As the host nation, South Africa has ambitions beyond the BRICS summit. It wants to be part of the transformation of the African continent from a mere supplier of raw materials into a productive, industrialised entity. It also tries to solve its chronic energy and power shortages by forging energy deals with Russia. Nevertheless, security concerns took a back seat at the summit. South Africa chose to distance itself from the Ukraine crisis and avoid aligning itself with positions that could be construed as hostile to the United States.
Russia’s trajectory within the BRICS framework is characterised by a search for new markets and a geopolitical strategy. It is positioning itself as a vital element and fair competitor of the global South, connecting with emerging markets, driving development efforts and distancing itself from Western influence, including the dollar and euro hegemony. Russia’s accelerated pursuit of this strategy is underscored by its conviction that ending its reliance on the SWIFT financial system and the US dollar can mitigate the impact of the sanctions imposed. Satisfaction is evident in the growing volume of trade with other BRICS countries, which is expected to exceed $300 billion this year – a remarkable 35.6 per cent increase from last year. In particular, Russia’s ambitious gas supply project with China through Mongolia can potentially boost trade volumes to unprecedented levels. This prospect will grow as the partnership expands to include Africa’s emerging economies.
Though allied to the US, India is expressing a sentiment echoed by its president, Narendra Modi. It seeks a balance in its exchanges within the BRICS, accommodating its relationship with America and the wider Western world. Similarly, China, with the world’s second-largest population, is joining India in its quest for multiple new markets hungry for labour and development opportunities. The envisaged path to this goal lies in the synergy of continents, economic integration, market opening through localised processes, exchange of goods and robust infrastructure development – an approach exemplified by China’s engagement across the African continent. China’s President Xi Jinping told his Iranian counterpart Ibrahim Raeisi, soon to be a full member of BRICS, that he was ready to fully cooperate with Tehran under the BRICS umbrella, a move expected to undermine 42 years of US sanctions against Iran. For Brazil, the summit serves as a platform to project its priorities.
The participation of former Brazilian president Dilma Rousseff, now president of the BRICS Development Bank, at the Johannesburg summit was a strong signal. Brazil’s main agenda is to exert influence within Latin America’s emerging markets. The aim is twofold: to reduce dependence on the dollar’s dominance and to create a common currency, thereby reducing the dollar’s influence and encouraging transactions in local currencies. In addition, Brazil’s vigorous pursuit of pluralism and openness to Asian and African markets is evidence of its intention to move beyond Western-American monopolies. The nation’s ambitions include increasing its trade volume with Africa far beyond 3.5 per cent.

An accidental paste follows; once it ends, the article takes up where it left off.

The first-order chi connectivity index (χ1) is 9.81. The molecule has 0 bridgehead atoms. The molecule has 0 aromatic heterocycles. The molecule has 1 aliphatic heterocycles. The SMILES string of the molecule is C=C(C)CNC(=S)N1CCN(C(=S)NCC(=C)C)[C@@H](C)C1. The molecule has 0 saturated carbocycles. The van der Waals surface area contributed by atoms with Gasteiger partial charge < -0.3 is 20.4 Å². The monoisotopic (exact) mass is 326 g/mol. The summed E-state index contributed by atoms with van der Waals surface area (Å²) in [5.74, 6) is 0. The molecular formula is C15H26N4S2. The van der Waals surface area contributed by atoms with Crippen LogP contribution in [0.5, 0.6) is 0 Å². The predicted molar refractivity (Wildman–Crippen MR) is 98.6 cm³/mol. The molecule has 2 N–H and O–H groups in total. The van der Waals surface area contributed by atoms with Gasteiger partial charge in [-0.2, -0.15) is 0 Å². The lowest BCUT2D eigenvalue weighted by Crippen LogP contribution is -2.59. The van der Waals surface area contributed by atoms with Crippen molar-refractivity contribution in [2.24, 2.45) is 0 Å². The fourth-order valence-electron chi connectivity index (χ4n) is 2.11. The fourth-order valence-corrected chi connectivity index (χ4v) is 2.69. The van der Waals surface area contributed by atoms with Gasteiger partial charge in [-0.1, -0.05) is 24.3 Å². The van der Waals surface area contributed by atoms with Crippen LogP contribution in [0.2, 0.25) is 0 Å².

However, it’s important to dispel the notion that the BRICS have a magic solution to dismantle US economic unilateralism and the dollar’s dominance. This dominance has been entrenched since the end of the Second World War and was particularly cemented in 1971 when the dollar was de-backed by gold. Recognising the limitations of dismantling decades of dollar-dominated control, the BRICS are poised to follow a path similar to that initiated by Russia. On a parallel track, China has successfully used its Asian bank to supplant the Western international bank, building a proprietary remittance system tailored to countries ensnared by American sanctions – the cases of Russia, Iran, Cuba, and Venezuela are examples. Moreover, China’s development ventures along the Silk Road and within Africa strengthen its position of influence across continents.
The road ahead is long and complex – an undeniable reality. The BRICS cannot immediately dismantle half a century of dollar dominance. Instead, they are focused on maintaining the course set by Russia and building on the foundations laid by China. This gradual evolution has both economic and political dimensions. In particular, this emerging economic alliance contrasts the confrontation with the Western G7 coalition. Rather than being an aggressive force, it serves as an alternative, signalling a diversification of global power dynamics.
A new era of competition is underway, forcing the industrial giants of the West to engage with emerging economies. The rapid evolution of a changing world challenges the dominant paradigm of a closed Euro-American enclave. The rich industrial nations must court the emerging economies and abandon isolation. The era ahead demands adaptation, as countries that reject Western hegemony and seek a more balanced political and economic future become formidable players. The newly formed economic alliance, distinct yet complementary to the Western G7, embodies this transformative shift – a symbol of the dynamism of the global landscape.